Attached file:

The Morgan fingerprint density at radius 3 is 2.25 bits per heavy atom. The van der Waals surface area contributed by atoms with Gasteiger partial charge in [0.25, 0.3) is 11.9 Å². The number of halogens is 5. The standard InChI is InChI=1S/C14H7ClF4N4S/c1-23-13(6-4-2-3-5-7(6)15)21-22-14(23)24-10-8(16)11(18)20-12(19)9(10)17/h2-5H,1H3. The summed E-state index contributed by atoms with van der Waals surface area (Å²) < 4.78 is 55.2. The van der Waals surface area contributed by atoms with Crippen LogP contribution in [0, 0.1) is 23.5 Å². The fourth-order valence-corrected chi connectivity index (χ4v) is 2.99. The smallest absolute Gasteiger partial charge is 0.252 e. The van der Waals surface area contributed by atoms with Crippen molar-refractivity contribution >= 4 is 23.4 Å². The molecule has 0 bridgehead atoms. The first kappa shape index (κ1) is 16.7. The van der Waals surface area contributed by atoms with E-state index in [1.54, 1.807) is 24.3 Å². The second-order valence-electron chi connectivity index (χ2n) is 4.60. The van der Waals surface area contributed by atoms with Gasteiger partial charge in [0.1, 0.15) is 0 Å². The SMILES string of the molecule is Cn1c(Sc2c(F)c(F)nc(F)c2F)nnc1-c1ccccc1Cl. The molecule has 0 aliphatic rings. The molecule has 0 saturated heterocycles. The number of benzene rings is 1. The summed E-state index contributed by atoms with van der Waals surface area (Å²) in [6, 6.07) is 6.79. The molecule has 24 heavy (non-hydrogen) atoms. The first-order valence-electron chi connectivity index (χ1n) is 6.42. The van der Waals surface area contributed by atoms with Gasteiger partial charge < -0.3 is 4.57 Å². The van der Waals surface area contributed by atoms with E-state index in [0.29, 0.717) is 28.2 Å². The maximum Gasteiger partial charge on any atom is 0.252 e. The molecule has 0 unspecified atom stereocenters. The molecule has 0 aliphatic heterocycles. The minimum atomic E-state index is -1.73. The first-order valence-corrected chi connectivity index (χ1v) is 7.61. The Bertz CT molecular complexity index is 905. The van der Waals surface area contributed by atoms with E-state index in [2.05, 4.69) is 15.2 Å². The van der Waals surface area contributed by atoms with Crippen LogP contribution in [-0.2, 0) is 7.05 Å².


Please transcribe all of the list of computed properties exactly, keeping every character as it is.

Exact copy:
The Morgan fingerprint density at radius 3 is 2.25 bits per heavy atom. The van der Waals surface area contributed by atoms with Gasteiger partial charge in [0.25, 0.3) is 11.9 Å². The number of halogens is 5. The standard InChI is InChI=1S/C14H7ClF4N4S/c1-23-13(6-4-2-3-5-7(6)15)21-22-14(23)24-10-8(16)11(18)20-12(19)9(10)17/h2-5H,1H3. The summed E-state index contributed by atoms with van der Waals surface area (Å²) < 4.78 is 55.2. The van der Waals surface area contributed by atoms with Crippen LogP contribution in [0, 0.1) is 23.5 Å². The fourth-order valence-corrected chi connectivity index (χ4v) is 2.99. The smallest absolute Gasteiger partial charge is 0.252 e. The van der Waals surface area contributed by atoms with Crippen molar-refractivity contribution >= 4 is 23.4 Å². The molecule has 0 bridgehead atoms. The first kappa shape index (κ1) is 16.7. The van der Waals surface area contributed by atoms with E-state index in [1.54, 1.807) is 24.3 Å². The second-order valence-electron chi connectivity index (χ2n) is 4.60. The van der Waals surface area contributed by atoms with Gasteiger partial charge in [0.1, 0.15) is 0 Å². The SMILES string of the molecule is Cn1c(Sc2c(F)c(F)nc(F)c2F)nnc1-c1ccccc1Cl. The molecule has 0 aliphatic rings. The molecule has 0 saturated heterocycles. The number of benzene rings is 1. The summed E-state index contributed by atoms with van der Waals surface area (Å²) in [6, 6.07) is 6.79. The molecule has 24 heavy (non-hydrogen) atoms. The first-order valence-electron chi connectivity index (χ1n) is 6.42. The van der Waals surface area contributed by atoms with Gasteiger partial charge < -0.3 is 4.57 Å². The van der Waals surface area contributed by atoms with E-state index in [0.29, 0.717) is 28.2 Å². The maximum Gasteiger partial charge on any atom is 0.252 e. The molecule has 0 unspecified atom stereocenters. The molecule has 0 aliphatic heterocycles. The minimum atomic E-state index is -1.73. The first-order valence-corrected chi connectivity index (χ1v) is 7.61. The Bertz CT molecular complexity index is 905. The van der Waals surface area contributed by atoms with E-state index in [2.05, 4.69) is 15.2 Å². The van der Waals surface area contributed by atoms with Crippen LogP contribution in [-0.2, 0) is 7.05 Å².